Bethune, Colorado

Bethune was a settlement begun along a siding of the Rock Island Railroad but many of the folks from the early days were members of a German-Russian immigrant community founded about 10 miles to the north of today's town. The railroad settlement was founded in 1888, the immigrant settlement in 1889. Both settlements grew fairly quickly but both also suffered when seasons of drought struck. Then came World War I and the German-Russian residents became "alien enemies" to the country...

It seems the first European visitors in the Bethune area were French trappers who came to the region following the advice of an Indian named Dutch Jake. The Frenchmen told others of their experience and that attracted French farmers to the area - that's how the settlement got the French name: "bethune" means "farming."

The railroad built a section house just west of the original settlement and the town quickly began to grow. However, about the only local business that has survived the hard times is the grain elevators... and they have burned to the ground at least once.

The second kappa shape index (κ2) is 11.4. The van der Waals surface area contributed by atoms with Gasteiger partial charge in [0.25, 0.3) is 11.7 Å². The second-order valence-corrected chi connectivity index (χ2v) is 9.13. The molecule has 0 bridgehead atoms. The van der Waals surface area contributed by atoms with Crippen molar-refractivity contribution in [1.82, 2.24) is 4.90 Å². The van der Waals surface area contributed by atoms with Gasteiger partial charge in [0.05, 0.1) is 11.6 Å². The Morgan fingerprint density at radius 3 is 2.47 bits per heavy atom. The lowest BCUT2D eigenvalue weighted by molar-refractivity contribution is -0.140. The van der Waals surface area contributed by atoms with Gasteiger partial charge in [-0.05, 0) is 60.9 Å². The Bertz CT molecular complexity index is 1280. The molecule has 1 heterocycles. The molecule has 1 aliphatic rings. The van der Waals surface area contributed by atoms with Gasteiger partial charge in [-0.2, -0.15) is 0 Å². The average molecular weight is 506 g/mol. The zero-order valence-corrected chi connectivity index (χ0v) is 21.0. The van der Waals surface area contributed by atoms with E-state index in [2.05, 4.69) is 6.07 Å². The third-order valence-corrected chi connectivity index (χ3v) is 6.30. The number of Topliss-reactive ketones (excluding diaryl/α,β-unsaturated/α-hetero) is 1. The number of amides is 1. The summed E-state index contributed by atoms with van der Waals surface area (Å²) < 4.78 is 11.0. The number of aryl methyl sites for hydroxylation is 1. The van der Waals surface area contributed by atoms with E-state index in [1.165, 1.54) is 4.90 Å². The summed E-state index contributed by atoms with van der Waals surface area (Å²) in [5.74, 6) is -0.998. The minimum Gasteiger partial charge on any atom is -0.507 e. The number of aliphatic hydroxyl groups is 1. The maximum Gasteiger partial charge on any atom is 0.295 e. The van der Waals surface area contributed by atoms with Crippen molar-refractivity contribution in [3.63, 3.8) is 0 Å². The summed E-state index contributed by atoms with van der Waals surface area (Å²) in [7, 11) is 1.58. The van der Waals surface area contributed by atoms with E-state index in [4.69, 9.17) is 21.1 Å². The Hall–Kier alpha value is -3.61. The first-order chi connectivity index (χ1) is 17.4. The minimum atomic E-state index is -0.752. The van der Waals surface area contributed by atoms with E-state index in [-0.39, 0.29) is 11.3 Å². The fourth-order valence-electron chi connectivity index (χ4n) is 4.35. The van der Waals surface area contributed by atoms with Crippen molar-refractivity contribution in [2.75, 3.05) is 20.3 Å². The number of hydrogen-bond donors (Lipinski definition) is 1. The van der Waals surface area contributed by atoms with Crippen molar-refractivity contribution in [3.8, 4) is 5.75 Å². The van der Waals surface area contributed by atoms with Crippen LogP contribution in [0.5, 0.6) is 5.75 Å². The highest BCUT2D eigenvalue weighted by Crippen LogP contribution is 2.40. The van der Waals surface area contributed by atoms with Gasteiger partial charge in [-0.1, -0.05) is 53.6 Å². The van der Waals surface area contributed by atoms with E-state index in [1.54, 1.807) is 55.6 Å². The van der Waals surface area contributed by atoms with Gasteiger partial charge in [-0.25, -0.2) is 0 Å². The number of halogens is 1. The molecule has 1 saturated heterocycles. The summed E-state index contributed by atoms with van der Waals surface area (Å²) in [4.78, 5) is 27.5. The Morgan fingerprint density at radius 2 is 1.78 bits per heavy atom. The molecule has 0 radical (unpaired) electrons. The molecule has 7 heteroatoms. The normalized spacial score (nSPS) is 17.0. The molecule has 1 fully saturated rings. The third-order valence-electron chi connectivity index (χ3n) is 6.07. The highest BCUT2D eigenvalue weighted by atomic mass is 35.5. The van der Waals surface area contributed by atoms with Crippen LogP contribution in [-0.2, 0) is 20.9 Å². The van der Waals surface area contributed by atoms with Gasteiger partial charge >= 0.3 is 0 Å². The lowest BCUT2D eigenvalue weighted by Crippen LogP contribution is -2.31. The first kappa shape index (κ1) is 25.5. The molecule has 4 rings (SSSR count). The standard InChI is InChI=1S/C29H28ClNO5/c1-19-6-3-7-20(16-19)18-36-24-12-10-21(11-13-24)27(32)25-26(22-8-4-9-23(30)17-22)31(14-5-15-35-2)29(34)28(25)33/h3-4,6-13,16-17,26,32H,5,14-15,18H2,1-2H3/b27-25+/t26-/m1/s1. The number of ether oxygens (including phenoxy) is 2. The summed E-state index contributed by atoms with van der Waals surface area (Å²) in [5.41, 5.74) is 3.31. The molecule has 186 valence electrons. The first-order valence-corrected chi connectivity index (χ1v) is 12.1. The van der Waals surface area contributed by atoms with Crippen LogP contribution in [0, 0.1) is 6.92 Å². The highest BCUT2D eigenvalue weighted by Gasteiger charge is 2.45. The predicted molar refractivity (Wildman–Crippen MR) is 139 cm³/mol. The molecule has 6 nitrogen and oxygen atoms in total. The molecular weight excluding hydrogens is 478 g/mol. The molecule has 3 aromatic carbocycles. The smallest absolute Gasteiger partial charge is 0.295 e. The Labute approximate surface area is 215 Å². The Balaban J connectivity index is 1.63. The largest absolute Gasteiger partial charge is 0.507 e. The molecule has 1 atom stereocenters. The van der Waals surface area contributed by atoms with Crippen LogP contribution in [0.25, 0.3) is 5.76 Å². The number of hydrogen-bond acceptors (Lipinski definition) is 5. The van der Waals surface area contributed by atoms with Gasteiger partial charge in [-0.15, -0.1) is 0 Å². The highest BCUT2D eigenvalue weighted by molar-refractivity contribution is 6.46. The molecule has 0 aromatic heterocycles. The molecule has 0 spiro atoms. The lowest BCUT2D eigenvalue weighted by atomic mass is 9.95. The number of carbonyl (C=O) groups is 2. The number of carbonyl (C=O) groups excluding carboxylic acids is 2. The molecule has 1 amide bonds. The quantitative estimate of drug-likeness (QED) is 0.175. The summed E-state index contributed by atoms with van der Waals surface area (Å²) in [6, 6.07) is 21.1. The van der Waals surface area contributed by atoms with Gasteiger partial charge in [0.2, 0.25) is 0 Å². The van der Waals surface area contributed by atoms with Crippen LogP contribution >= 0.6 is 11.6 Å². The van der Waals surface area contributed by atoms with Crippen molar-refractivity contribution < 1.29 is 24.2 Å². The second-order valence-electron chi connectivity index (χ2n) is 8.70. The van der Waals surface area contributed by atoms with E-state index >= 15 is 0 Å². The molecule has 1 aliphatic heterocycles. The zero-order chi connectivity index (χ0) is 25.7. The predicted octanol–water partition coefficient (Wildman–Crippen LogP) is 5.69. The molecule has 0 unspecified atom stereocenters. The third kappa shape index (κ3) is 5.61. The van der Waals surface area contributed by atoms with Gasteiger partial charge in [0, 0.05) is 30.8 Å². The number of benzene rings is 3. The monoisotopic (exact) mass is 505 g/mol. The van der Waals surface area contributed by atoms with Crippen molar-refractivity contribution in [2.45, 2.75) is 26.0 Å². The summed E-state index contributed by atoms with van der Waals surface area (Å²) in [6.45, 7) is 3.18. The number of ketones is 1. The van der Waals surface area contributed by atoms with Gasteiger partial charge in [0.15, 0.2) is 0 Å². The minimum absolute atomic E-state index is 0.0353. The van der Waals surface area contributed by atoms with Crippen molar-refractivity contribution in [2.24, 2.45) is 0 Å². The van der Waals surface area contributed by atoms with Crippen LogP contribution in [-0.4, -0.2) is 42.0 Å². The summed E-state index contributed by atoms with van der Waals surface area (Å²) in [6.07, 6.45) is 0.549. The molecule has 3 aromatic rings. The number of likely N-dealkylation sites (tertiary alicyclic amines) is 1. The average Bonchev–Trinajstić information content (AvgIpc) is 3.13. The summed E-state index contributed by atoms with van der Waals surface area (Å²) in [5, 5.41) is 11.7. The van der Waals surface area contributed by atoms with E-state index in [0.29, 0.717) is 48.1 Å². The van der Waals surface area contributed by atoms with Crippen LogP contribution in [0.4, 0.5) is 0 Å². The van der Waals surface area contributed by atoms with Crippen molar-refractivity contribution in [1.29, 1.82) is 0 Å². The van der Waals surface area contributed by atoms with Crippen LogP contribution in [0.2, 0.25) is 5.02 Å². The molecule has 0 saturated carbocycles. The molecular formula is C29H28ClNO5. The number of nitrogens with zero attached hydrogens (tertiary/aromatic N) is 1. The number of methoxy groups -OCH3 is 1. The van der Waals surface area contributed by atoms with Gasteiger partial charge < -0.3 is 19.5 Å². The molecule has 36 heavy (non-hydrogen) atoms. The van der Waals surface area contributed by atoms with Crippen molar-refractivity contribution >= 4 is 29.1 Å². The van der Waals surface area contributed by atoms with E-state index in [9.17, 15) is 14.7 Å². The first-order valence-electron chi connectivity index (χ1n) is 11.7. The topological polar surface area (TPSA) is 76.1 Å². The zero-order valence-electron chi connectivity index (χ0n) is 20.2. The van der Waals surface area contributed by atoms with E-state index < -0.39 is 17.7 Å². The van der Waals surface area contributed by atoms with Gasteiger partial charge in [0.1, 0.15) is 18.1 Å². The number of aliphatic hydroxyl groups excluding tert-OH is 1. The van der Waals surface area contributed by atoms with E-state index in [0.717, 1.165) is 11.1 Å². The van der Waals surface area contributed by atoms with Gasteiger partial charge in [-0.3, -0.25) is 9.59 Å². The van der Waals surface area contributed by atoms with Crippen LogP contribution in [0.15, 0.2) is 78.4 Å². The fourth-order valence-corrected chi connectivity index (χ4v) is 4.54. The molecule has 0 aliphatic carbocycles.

The citizens built a brick school in 1926, the same year the town was incorporated. Things continued to look good and the town grew until 1932 when so much of what was built on the Great Plains came to a halt in the heart of the Great Depression. Bethune quickly withered away and the population was down to 52 in 1962. The town has recovered a bit since but still, nearly everyone goes to nearby Burlington to conduct their business...

Bethune, Colorado

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Bethune - Burlington - Flagler - Seibert
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